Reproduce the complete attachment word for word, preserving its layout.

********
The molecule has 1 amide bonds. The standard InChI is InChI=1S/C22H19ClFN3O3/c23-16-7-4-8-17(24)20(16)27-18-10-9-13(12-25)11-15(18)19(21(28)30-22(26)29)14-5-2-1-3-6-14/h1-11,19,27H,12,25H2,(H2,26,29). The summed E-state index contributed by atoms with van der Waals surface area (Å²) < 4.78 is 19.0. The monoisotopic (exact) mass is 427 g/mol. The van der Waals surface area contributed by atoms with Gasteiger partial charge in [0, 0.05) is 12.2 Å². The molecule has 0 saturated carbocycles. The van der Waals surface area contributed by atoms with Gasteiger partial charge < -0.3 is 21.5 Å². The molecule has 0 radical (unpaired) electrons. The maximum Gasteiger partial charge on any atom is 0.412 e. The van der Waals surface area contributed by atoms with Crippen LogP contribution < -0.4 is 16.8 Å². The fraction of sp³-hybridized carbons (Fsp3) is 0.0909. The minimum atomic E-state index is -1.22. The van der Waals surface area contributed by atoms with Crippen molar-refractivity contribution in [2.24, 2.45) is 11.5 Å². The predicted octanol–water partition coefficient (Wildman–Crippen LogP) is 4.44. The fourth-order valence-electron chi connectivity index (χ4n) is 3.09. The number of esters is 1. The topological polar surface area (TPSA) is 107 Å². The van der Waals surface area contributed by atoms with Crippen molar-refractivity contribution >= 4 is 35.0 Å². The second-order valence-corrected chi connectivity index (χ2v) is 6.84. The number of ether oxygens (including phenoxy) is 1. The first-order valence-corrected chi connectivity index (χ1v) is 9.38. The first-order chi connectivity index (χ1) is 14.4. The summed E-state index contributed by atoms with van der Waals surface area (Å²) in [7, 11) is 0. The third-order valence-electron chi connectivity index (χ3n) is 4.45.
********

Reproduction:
The molecule has 1 amide bonds. The standard InChI is InChI=1S/C22H19ClFN3O3/c23-16-7-4-8-17(24)20(16)27-18-10-9-13(12-25)11-15(18)19(21(28)30-22(26)29)14-5-2-1-3-6-14/h1-11,19,27H,12,25H2,(H2,26,29). The summed E-state index contributed by atoms with van der Waals surface area (Å²) < 4.78 is 19.0. The monoisotopic (exact) mass is 427 g/mol. The van der Waals surface area contributed by atoms with Gasteiger partial charge in [0, 0.05) is 12.2 Å². The molecule has 0 saturated carbocycles. The van der Waals surface area contributed by atoms with Gasteiger partial charge < -0.3 is 21.5 Å². The molecule has 0 radical (unpaired) electrons. The maximum Gasteiger partial charge on any atom is 0.412 e. The van der Waals surface area contributed by atoms with Crippen LogP contribution < -0.4 is 16.8 Å². The fraction of sp³-hybridized carbons (Fsp3) is 0.0909. The minimum atomic E-state index is -1.22. The van der Waals surface area contributed by atoms with Crippen molar-refractivity contribution in [2.24, 2.45) is 11.5 Å². The predicted octanol–water partition coefficient (Wildman–Crippen LogP) is 4.44. The fourth-order valence-electron chi connectivity index (χ4n) is 3.09. The number of esters is 1. The topological polar surface area (TPSA) is 107 Å². The van der Waals surface area contributed by atoms with Crippen molar-refractivity contribution >= 4 is 35.0 Å². The second-order valence-corrected chi connectivity index (χ2v) is 6.84. The number of ether oxygens (including phenoxy) is 1. The first-order valence-corrected chi connectivity index (χ1v) is 9.38. The first-order chi connectivity index (χ1) is 14.4. The summed E-state index contributed by atoms with van der Waals surface area (Å²) in [7, 11) is 0. The third-order valence-electron chi connectivity index (χ3n) is 4.45.